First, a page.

Chavez-Echeagaray joined the PhD program in Computer Science at Arizona State University (ASU) in January 2009. She received an M.S. in Computer Science from the Tecnológico de Monterrey, Guadalajara in 2001 and a B.S. in Computer Systems from the same institution in 1998.
Herresearch area of interest is focused on affective computing, mainly on the development of self-adaptive environments that consider the diverse aspects, cognitive and affective, of people’s learning traits and needs; this is complemented with her interest on areas such as Intelligent Tutoring System, Educational Technology, and Software Engineering.
Along the years at ASU, Helen has collaborated within the Motivational Environment Research Group led by Dr. Winslow Burleson (2009), the Data and Information and Artificial Intelligence Group led by Dr. Kurt VanLehn (2009 – 2013), and the Advanced Next Generation Learning Environments Lab led by Dr. Robert Atkinson (2010 – present). At the last lab, she has been the lab manager and lead research assistant for the last three years, facilitating day-to-day lab operations, supporting the students and research assistants working in the lab and providing research project management by coordinating research projects, grant proposals, and managing on-average five doctoral students as well as mentoring and coaching undergrad students collaborating in the lab.
Her collaboration at ASU also includes participating as capstone team co-mentor (2012 – present) and co-instructor (2015 – present), both at the undergrad level working on projects in the areas of computer science, computer system engineering, and informatics systems.
Prior to coming to ASU, for eight years (2001 – 2008), Helen collaborated within the Tecnológico de Monterrey, the main private university in México, where she taught courses in areas such as programming, software engineering, computer architecture, and networking; she also worked on diverse project teams doing work related to applied engineering and research, as well as she has been mentor on industry-liaison innovation projects. As part of her training as a faculty member, she was awarded with a certificate denoting the status of full-time teaching professor at Tecnológico de Monterrey. Beside her teaching experience at this institution, she had the opportunity to collaborate as academic program chair for two and a half years, while she developed and established university-industry liaison programs that, due to their success, established a solid foundation for other similar programs to follow. Also, she led the effort to successfully open four new academic programs in the area of information technology and electronics that successfully recruited nearly 80 students in their first year.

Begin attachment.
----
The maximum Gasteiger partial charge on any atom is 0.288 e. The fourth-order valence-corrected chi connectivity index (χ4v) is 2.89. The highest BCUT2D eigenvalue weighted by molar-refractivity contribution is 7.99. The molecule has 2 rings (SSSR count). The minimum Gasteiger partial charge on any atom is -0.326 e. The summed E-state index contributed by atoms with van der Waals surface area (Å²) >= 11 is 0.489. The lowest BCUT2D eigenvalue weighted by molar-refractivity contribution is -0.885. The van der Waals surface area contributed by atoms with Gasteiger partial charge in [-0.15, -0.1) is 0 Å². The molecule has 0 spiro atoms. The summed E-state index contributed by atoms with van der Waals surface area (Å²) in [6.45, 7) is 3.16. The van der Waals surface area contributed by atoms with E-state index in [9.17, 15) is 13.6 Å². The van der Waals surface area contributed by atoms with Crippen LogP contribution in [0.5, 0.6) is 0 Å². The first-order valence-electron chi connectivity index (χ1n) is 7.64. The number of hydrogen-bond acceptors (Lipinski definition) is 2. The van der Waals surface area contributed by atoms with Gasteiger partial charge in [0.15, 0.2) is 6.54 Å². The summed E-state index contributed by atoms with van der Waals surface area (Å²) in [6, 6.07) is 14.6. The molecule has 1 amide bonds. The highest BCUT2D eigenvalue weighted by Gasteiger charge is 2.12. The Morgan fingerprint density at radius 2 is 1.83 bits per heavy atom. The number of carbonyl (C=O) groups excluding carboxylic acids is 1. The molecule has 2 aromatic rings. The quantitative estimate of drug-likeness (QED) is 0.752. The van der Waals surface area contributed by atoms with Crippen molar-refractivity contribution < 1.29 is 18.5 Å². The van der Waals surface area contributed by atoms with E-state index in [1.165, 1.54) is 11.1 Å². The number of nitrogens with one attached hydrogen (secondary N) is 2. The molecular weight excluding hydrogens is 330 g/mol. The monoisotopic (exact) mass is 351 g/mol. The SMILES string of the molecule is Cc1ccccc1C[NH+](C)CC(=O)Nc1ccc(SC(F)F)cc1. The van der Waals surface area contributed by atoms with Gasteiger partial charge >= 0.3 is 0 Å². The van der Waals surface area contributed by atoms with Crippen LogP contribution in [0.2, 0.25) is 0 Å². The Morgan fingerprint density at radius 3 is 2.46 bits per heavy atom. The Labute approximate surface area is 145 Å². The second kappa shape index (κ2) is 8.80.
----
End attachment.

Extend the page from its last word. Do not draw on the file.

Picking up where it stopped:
Beside this, she has participated as presenter, co-presenter, or co-author of 18 tutorials and 16 short talks related to affective computing, human-computer interfaces, software engineering, and mobile apps, which have been presented in international forums (IEEE ICALT, ACM CHI, and ACM OOPSLA/SPLASH) and local conferences in Arizona, USA and Jalisco, Mexico.
Computer Science Ph.D. Student
B.S., Computer Science (Summa cum laude), Tecnológico de Monterrey, Campus Guadalajara, Guadalajara, Jal, México 1998
Affective computing, self-adaptive environments, intelligent tutoring systems, educational technology, and software engineering